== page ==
Chapter II:  Whether there can be said, “one God of three Persons”, as there is said, “one essence of three Persons”, and whether there can be said “three Persons of one God”, as there is said “three Persons of one essence”.
Chapter III:  That power, wisdom, and goodness are sometimes referred in Scripture to the Persons distinctly.
Chapter IV:  For what reason is power attributed to the Father, wisdom to the Son, goodness to the Holy Spirit, since there is one Power, Wisdom, and Goodness of the  Three.
Chapter V:  On this name homoousion, where is it received in authority, and what does it signify.


Chapter I:  On God’s knowledge, foreknowledge, providence, disposition and predestination.
Chapter II:  What does His foreknowledge and/or foresight concern?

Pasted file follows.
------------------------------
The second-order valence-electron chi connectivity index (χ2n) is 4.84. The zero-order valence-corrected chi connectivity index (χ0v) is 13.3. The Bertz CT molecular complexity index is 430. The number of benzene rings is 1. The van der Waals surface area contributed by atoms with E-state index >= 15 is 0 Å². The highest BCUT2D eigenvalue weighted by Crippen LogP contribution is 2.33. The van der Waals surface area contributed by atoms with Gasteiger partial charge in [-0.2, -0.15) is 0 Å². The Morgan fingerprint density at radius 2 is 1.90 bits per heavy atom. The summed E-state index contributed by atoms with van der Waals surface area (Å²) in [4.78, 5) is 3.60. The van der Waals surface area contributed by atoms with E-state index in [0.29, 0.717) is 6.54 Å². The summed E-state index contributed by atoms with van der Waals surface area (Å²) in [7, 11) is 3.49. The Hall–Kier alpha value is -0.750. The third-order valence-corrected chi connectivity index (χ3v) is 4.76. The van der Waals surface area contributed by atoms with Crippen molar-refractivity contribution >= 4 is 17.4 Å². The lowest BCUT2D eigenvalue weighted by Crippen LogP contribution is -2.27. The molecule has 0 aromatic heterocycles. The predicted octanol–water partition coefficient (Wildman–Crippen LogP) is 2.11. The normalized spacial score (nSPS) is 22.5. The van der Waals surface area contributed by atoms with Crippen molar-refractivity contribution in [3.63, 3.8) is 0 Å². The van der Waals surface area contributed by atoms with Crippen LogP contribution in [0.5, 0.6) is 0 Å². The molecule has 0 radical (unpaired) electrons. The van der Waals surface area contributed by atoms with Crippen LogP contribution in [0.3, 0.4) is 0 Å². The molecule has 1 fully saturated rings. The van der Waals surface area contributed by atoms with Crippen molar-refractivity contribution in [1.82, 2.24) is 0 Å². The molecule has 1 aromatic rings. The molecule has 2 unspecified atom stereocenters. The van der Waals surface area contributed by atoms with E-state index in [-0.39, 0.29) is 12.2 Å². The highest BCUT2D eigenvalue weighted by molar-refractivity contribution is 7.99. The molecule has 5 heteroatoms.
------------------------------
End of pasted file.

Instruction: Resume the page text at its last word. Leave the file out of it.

Chapter III:  What does His disposition concern?
Chapter IV:  What does His predestination concern?
Chapter V:  What does His providence concern?
Chapter VI:  What does His wisdom and/or knowledge concern?
Chapter VII:  Whether foreknowledge and/or disposition could belong to God, if there were no future things?
Chapter VIII:  That God’s knowledge concerns things temporal and eternal.
Chapter IX:  In what manner are all said to be “in God” and to be “life in Him”?


Chapter I:  Whether all ought to be said to be in the God’s Essence, as they are said to be in God’s Cognition and/or foreknowledge.
Chapter II:  By what reckoning are good things said to be in God, and not evil ones.
Chapter III:  Whether it is the same that all are “from God” and “through Him” and “in Him”.